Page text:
Compiler Options VB Help

So, now that we have a native code compiler, which produces faster-running executables, you might think that we could just forget all about p-code. Rut the native code compiler comes with a price. It produces longer files that take longer to load, and if you’re distributing your software on the Internet, it will also take longer to download. If these restrictions don’t apply to you, you can compile your applications to native code, see what difference the compiler makes, and then decide how to dlstance,bute them. AppliCations complecation to native code don’t always run faster. Real-world-bustness applications spend most of their time doing disk I/O (input/output), screen updates, and other tasks-that you can’ . speed up from within your Visual Basiccode.
For example, when you call an API function, you’re no longer in control. While the API function is executed, there’s nothing you.can do t~ ~mprove its speed {to mat,ter how much you’ve optimized the rest of the code.In a way, this is a barrier you can’t break regardless of whether you compile to p-code or native code. In the section “Qptimizing the DirMap Application,” at the end of this chapter, you’ll see that the code that manipulates the properties of Active controls can’t be made to go’ any. faster.

With these issuesin mind, let’s go through ‘the process of compiling applications and look at the various options of the native code compiler. To create the executable file, start Visual Basic (if necessary). and chooseFile “. Make file.exe (file.exeis the application’s name). Before you create the EXE file, however, you mustspecify the compiler’s options. Open the Project menu and select the last ‘ command, Project Properties,. to see the Pro.ject Properties dialog box.

The type of executable that will be created depends on the settings you choose in the Compile tab of the Project Properties dialog box shown in figure 12.1. Compile to P-Code.compiJes a project using p-code. The main benefit of p-code is that it’s compact and (in many practical cases) not much slower  than purely executable code the Compile to .Nati~eCode compiles a project using native code, which is ~he;1 .machine language the CPU can !:Jnderstand and cxecute.

Options for ‘Optimizing’Native Code The native code compiler must balance a number of requirements, some, of which conflict. For example, it can’t produce the most compact and fastest possible code, The Compile to Native Code  section of the Project Properties dialog box contains processor-specific optimizations and anurnber of advanced options that mayor may not apply to your project. You should specify the options that will produce- the type of executable best matches your application and the target systems.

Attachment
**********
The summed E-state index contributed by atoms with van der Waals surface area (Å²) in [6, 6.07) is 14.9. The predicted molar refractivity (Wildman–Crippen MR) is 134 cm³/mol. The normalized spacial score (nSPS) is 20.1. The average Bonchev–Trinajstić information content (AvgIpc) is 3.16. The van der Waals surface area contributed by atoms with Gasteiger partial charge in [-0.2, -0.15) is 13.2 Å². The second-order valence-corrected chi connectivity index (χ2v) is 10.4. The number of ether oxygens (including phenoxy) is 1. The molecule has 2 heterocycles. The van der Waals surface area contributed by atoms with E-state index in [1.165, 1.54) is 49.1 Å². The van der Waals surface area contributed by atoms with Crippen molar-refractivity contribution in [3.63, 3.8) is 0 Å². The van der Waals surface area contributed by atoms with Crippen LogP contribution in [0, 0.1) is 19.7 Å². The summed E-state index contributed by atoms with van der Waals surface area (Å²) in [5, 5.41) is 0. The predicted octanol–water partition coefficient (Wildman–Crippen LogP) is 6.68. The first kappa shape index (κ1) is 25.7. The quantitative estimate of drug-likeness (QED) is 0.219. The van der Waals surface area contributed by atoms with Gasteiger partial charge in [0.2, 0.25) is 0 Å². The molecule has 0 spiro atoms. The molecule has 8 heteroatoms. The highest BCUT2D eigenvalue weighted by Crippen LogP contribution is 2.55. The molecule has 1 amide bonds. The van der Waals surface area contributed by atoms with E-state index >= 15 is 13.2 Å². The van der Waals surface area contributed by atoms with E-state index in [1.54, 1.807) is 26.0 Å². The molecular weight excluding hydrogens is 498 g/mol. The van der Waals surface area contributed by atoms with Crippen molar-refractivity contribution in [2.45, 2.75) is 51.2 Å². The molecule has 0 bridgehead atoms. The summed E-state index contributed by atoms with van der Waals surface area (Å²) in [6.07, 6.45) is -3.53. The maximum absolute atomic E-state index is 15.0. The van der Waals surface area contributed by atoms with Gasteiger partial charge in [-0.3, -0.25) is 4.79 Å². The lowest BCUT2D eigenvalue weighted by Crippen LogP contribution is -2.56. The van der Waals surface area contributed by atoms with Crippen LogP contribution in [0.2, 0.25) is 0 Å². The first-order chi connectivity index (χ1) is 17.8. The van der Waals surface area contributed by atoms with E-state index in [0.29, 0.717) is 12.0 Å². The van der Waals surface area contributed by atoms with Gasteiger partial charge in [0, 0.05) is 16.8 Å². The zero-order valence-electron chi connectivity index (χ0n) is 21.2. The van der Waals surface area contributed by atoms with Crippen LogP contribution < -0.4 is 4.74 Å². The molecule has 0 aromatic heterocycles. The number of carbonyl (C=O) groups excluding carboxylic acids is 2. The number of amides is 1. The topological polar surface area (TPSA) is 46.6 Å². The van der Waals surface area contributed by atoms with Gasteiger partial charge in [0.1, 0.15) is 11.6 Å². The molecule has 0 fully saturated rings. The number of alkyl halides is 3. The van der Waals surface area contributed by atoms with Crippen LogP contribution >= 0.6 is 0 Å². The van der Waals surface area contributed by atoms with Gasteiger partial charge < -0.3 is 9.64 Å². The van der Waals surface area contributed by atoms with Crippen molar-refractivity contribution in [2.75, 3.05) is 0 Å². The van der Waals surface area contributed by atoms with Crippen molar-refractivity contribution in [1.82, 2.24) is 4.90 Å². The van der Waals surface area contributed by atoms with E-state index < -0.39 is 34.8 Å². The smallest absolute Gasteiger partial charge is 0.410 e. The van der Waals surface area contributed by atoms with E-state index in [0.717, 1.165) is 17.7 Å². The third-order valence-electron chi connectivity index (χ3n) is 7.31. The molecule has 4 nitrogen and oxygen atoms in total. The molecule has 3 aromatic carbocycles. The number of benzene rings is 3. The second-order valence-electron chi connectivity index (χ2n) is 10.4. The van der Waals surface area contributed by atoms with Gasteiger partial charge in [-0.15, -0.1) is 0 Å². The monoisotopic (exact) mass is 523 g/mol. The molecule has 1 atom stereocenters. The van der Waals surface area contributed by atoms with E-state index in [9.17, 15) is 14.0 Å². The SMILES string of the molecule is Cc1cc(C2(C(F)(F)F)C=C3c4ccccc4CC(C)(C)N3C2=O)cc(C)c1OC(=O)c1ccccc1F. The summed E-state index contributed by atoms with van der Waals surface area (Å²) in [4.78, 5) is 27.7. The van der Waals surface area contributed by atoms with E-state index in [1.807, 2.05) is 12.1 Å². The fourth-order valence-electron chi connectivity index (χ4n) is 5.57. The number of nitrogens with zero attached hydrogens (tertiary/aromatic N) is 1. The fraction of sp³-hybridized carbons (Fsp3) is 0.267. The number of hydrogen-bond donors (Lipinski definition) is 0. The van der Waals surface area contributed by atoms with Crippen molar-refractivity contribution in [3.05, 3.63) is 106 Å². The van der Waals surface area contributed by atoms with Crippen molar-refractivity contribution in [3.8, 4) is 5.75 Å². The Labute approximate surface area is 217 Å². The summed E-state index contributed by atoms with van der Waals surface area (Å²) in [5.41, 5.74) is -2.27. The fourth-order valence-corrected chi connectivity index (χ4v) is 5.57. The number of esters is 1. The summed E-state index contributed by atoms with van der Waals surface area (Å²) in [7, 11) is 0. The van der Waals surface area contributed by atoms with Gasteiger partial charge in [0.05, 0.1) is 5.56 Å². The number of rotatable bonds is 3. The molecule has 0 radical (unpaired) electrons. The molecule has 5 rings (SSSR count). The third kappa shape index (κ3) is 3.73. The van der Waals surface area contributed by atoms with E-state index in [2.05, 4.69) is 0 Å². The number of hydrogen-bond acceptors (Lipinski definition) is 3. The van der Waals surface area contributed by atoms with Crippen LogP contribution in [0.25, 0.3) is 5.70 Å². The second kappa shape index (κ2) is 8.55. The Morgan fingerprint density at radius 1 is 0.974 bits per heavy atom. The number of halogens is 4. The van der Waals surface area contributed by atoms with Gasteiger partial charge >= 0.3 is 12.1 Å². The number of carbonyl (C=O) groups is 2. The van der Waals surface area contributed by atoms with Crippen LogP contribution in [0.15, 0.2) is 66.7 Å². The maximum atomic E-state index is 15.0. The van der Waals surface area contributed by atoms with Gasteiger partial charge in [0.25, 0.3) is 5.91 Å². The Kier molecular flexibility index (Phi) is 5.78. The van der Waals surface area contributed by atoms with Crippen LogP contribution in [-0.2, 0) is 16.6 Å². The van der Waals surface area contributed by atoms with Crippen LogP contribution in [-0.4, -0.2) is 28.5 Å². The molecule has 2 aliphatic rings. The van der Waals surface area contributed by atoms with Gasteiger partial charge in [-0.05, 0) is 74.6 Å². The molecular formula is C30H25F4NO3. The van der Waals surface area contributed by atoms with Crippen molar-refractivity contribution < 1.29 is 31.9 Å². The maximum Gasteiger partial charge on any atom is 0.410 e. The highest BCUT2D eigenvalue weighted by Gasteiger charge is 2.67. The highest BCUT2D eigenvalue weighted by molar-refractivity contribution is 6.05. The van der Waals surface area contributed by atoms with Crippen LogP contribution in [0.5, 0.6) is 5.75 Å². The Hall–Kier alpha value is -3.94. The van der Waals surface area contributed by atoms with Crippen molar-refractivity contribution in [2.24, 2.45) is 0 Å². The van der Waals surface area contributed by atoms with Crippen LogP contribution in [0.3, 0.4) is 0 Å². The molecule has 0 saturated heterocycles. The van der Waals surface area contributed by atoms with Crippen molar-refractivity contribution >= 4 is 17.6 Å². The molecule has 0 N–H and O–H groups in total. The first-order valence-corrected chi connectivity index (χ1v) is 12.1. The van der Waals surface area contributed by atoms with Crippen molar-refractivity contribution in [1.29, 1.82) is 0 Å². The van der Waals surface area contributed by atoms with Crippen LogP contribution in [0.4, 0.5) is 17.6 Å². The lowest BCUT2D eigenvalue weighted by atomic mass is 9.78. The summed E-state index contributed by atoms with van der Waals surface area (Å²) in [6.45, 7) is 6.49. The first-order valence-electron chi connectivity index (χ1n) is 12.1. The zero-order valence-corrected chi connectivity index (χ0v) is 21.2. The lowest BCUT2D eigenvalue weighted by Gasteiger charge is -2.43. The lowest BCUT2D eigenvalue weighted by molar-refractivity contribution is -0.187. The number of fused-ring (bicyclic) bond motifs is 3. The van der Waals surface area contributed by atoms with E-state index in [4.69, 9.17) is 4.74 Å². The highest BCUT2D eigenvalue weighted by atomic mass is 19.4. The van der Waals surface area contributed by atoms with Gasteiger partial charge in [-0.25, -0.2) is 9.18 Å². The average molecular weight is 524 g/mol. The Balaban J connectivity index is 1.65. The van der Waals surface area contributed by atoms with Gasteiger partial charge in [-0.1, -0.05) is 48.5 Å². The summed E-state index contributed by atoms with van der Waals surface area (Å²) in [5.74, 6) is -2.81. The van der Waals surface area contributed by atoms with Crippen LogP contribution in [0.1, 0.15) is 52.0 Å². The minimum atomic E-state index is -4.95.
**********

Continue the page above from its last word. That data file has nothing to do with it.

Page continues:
• Optimize for Fast Code maximizes the speed’ of the executable file by instructing the compiler to favor speedoversize.To optimize the code, the compiler reduces many constructs to functionally similar sequences of machine code. This will inevitably increase.the size of the executable file. Optimize for Small Code minimizes the.size ofthe executable file by instructing the compiler to favor size over speed. No Optimization compilc:.swithout specific optimizations ..!t balances  speed and size. Favor Pentium Pr~TMoPtimizes the code to favor th~ Pentium Pro processor. Use this option for programs meant only for the Pentium Pro; Code generated with this option will runon other Intel processors, but it rnav not perrmas well. ‘

• Create Symbolic Debug Info generates symbolic debug information in the executable. An executable file created using this option debugged using Visual C++ or debuggers that use the CodeView style of debug information, Setting this option generates a PDB file with thesymbol information for your executable. Thisoption is most often used byVisual C++ programmers who’ ‘ also use Visual Basic.

• ‘:Advanced Optimizationsdisplays the’Advanced Optimizations dialog box,which is shown in Figure 12.2. Use the options in this dialog box  to turn off , ‘certain checks that normally take place to ensure that your application works properly, To increase the speed of the executable file, you can turn off some or all these options by-checking the appropriate checkbox